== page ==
Some may argue that speaking against Trump would only legitimize the baseless claims. However, the truth cannot legitimize a lie that lacks strong pretext. At least McCarthy could hide behind the Soviet Union, the fall of China, and the Korean war; the Democrats of that era could then argue that any opposition would ruin their political careers since speaking out would give the appearance that they were loyal to the enemy.
Trump, on the other hand, has nothing to hide behind but his own failures, which makes Democratic silence that much more egregious, especially with the weight of history looming over these present events. The many grey hairs and balding pates in the Democratic leadership should at least be aware of this history.
McCarthy ran his course and so will Trump, some may argue. But McCarthy was a senator. He did not have the bully pulpit. The mind rattles at the thought of what further damage a sitting president could have done to the institution of free thought and ideas.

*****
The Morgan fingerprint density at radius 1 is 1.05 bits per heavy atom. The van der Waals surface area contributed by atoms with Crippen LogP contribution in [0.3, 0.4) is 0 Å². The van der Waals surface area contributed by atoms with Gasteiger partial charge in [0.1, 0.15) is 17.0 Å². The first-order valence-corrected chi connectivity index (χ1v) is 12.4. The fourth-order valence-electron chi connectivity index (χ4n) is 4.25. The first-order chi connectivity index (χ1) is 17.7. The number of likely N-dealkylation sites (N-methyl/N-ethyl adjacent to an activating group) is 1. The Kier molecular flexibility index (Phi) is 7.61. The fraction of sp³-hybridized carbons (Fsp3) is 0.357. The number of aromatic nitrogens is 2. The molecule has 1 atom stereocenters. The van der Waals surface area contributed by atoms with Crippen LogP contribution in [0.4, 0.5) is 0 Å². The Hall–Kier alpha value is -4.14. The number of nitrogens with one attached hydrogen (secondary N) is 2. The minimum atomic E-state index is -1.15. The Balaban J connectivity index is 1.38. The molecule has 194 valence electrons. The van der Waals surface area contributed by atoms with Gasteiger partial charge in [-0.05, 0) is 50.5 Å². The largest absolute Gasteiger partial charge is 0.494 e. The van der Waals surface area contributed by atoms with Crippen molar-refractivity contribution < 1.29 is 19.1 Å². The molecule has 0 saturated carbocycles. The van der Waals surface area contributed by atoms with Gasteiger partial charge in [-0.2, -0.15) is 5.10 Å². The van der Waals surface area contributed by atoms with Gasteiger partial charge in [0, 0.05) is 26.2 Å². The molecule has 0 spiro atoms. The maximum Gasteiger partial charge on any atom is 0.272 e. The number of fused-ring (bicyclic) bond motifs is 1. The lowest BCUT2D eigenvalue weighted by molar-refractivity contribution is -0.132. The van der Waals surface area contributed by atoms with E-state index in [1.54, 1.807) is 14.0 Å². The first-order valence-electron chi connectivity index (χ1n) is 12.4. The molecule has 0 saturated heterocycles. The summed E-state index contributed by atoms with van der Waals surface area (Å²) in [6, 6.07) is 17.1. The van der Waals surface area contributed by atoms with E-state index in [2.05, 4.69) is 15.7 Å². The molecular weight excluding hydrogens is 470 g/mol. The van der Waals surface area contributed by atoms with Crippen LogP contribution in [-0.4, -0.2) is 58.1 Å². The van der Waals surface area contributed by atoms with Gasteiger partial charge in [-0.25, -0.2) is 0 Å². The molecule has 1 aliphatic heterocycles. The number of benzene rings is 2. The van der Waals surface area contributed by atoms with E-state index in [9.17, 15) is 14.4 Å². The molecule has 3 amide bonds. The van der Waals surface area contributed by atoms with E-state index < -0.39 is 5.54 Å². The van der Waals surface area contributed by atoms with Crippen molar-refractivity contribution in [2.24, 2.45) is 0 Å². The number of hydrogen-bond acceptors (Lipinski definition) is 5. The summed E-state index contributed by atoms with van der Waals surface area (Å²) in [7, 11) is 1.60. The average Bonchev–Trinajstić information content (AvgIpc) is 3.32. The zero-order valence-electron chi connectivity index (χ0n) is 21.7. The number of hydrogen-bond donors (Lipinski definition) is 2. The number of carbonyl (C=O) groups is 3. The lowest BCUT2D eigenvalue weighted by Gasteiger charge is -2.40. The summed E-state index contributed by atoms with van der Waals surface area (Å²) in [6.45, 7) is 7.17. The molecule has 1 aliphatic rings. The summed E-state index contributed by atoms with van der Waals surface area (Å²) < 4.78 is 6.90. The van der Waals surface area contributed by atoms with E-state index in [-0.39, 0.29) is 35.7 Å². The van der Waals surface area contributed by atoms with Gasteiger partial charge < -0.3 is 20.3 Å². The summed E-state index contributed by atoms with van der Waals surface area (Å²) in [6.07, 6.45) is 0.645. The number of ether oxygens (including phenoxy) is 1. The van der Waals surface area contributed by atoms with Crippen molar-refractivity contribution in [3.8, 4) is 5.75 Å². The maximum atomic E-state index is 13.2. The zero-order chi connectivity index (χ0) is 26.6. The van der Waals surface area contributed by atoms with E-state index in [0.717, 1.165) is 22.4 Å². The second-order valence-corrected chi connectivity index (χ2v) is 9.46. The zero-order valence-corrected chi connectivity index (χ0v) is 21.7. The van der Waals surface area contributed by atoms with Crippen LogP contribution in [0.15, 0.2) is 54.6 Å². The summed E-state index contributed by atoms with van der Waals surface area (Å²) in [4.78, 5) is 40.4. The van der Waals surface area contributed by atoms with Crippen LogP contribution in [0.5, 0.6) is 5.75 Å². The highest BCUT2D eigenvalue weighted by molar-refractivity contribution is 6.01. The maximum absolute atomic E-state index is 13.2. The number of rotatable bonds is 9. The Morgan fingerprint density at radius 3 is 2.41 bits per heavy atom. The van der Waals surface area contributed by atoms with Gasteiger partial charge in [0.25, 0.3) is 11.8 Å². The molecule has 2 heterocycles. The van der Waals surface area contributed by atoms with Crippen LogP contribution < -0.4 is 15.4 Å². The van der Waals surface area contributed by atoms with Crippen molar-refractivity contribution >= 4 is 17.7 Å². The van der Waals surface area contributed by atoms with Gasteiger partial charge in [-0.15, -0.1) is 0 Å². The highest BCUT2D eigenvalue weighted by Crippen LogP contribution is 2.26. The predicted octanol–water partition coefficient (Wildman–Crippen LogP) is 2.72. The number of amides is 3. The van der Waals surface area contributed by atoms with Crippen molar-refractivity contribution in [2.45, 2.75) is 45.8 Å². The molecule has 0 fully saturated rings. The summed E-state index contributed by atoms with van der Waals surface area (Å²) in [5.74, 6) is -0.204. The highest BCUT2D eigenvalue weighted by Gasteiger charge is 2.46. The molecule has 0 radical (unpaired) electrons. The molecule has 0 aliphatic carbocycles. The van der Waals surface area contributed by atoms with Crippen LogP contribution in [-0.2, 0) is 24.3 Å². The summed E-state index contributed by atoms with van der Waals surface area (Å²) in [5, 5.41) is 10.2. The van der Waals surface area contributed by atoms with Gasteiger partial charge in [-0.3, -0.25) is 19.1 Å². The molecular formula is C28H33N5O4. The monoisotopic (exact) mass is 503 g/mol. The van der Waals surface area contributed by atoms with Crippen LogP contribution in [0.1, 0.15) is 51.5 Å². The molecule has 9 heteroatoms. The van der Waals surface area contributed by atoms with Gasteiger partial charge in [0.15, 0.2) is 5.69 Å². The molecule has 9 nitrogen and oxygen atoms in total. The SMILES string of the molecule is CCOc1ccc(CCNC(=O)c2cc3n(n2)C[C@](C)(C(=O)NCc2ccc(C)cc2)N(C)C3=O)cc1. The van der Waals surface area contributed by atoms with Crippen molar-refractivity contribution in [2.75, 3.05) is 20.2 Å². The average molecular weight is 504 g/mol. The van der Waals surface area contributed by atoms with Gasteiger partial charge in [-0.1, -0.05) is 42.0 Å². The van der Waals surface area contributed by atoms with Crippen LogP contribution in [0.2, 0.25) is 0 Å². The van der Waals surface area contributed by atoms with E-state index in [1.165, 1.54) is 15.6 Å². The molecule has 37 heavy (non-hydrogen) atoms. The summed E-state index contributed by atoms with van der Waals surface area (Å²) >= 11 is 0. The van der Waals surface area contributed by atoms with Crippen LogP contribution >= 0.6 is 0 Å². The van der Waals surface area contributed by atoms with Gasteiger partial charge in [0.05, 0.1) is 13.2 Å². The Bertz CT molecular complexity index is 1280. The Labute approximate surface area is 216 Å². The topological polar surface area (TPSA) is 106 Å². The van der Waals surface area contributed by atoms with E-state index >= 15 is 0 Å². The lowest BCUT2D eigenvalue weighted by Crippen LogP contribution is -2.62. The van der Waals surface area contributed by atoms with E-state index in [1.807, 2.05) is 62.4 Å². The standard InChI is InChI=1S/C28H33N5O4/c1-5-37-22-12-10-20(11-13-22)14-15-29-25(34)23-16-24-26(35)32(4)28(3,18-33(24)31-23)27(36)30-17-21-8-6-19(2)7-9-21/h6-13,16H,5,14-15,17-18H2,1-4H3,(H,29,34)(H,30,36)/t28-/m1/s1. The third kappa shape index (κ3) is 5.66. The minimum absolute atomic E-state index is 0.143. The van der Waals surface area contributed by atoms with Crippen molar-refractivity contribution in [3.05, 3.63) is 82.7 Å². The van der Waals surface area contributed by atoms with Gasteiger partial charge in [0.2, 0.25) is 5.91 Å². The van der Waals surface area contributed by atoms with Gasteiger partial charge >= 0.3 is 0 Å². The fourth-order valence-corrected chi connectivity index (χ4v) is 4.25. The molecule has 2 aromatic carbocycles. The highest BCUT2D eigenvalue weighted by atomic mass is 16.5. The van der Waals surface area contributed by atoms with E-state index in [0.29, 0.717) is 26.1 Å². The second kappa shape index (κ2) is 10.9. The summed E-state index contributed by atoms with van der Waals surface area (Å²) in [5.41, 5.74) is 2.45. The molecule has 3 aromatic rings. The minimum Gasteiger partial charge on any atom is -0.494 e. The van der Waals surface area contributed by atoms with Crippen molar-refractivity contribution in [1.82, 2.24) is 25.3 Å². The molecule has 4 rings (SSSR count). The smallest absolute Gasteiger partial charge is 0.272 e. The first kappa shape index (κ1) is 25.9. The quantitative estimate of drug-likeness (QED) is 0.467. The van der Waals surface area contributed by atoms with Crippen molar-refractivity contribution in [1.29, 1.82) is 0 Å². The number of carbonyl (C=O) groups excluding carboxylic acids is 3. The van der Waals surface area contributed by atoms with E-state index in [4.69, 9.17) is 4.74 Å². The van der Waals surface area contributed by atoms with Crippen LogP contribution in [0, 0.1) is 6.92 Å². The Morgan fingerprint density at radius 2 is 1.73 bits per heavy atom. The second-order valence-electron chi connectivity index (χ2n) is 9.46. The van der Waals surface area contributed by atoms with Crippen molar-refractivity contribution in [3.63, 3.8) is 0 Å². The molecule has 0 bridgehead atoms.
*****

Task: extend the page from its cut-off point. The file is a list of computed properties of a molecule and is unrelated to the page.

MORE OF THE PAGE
Right now, a perfect storm is brewing: We have civil unrest due to police brutality and an undying pandemic due to poor leadership. The streets are lined with death and joblessness and decay — and the lame duck president surveys the chaos, thinking he can make a heaven of his own hell.
If only the Democrats can continue to keep their mouths shut, he probably thinks (less eloquently), and continue to speak in judicial prose whenever they get a pulse. Then . . . who knows?
Is this Democracy? Should there even be a thought that the democratic process can be pre-empted with falsehood?
Democrats, speak up. Stop undermining the will of your own constituents, who elected you to speak on their behalf. See Keith T. Poole & Howard Rosenthal, Are legislators ideologues or constituents? European Economic Review, 707 (“A simple empirical test for the United States Senate, however, clearly rejects the notion that the representative is the agent of the median voter or a local party constituency.”).
Do the bare minimum: advocate for the democratic process. Don’t stand by and watch as it gets beaten near to death. McCarthyism created a dark pallor over free speech. It was 1984 come to life. I’m afraid it has woken from the dead.